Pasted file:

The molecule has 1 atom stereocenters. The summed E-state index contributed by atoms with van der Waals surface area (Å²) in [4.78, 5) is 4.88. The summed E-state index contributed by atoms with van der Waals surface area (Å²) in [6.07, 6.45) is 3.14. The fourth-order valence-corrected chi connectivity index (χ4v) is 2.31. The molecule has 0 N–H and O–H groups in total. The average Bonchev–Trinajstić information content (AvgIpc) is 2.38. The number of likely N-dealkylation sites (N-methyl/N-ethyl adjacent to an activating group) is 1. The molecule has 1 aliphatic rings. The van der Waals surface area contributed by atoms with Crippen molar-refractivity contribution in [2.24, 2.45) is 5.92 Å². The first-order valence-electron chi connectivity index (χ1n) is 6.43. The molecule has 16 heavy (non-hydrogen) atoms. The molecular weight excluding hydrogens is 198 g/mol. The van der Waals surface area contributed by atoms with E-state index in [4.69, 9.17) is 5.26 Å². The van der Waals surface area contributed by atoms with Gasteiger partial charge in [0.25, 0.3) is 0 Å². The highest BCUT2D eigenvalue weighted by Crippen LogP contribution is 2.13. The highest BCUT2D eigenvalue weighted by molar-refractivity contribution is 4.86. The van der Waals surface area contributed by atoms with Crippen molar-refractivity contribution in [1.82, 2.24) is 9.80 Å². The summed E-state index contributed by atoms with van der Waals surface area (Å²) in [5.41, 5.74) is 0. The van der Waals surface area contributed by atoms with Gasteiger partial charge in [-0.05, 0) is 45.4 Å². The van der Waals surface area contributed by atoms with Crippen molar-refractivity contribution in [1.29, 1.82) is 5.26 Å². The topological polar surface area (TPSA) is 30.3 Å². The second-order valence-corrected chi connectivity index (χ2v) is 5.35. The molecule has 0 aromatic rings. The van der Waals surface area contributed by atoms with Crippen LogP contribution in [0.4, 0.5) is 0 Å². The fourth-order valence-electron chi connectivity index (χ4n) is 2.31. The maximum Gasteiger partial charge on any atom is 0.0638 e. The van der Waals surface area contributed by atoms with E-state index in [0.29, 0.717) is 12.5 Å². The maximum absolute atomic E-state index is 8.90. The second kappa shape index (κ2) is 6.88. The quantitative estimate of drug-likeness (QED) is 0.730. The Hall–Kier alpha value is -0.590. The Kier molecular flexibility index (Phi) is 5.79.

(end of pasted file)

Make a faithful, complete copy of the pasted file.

The molecule has 1 atom stereocenters. The summed E-state index contributed by atoms with van der Waals surface area (Å²) in [4.78, 5) is 4.88. The summed E-state index contributed by atoms with van der Waals surface area (Å²) in [6.07, 6.45) is 3.14. The fourth-order valence-corrected chi connectivity index (χ4v) is 2.31. The molecule has 0 N–H and O–H groups in total. The average Bonchev–Trinajstić information content (AvgIpc) is 2.38. The number of likely N-dealkylation sites (N-methyl/N-ethyl adjacent to an activating group) is 1. The molecule has 1 aliphatic rings. The van der Waals surface area contributed by atoms with Crippen molar-refractivity contribution in [2.24, 2.45) is 5.92 Å². The first-order valence-electron chi connectivity index (χ1n) is 6.43. The molecule has 16 heavy (non-hydrogen) atoms. The molecular weight excluding hydrogens is 198 g/mol. The van der Waals surface area contributed by atoms with E-state index in [4.69, 9.17) is 5.26 Å². The van der Waals surface area contributed by atoms with Gasteiger partial charge in [0.25, 0.3) is 0 Å². The highest BCUT2D eigenvalue weighted by Crippen LogP contribution is 2.13. The highest BCUT2D eigenvalue weighted by molar-refractivity contribution is 4.86. The van der Waals surface area contributed by atoms with Crippen molar-refractivity contribution in [1.82, 2.24) is 9.80 Å². The summed E-state index contributed by atoms with van der Waals surface area (Å²) in [5.41, 5.74) is 0. The van der Waals surface area contributed by atoms with Gasteiger partial charge in [-0.05, 0) is 45.4 Å². The van der Waals surface area contributed by atoms with Crippen molar-refractivity contribution in [1.29, 1.82) is 5.26 Å². The topological polar surface area (TPSA) is 30.3 Å². The second-order valence-corrected chi connectivity index (χ2v) is 5.35. The molecule has 0 aromatic rings. The van der Waals surface area contributed by atoms with Crippen LogP contribution in [0.4, 0.5) is 0 Å². The fourth-order valence-electron chi connectivity index (χ4n) is 2.31. The maximum Gasteiger partial charge on any atom is 0.0638 e. The van der Waals surface area contributed by atoms with E-state index in [0.29, 0.717) is 12.5 Å². The maximum absolute atomic E-state index is 8.90. The second kappa shape index (κ2) is 6.88. The quantitative estimate of drug-likeness (QED) is 0.730. The Hall–Kier alpha value is -0.590. The Kier molecular flexibility index (Phi) is 5.79.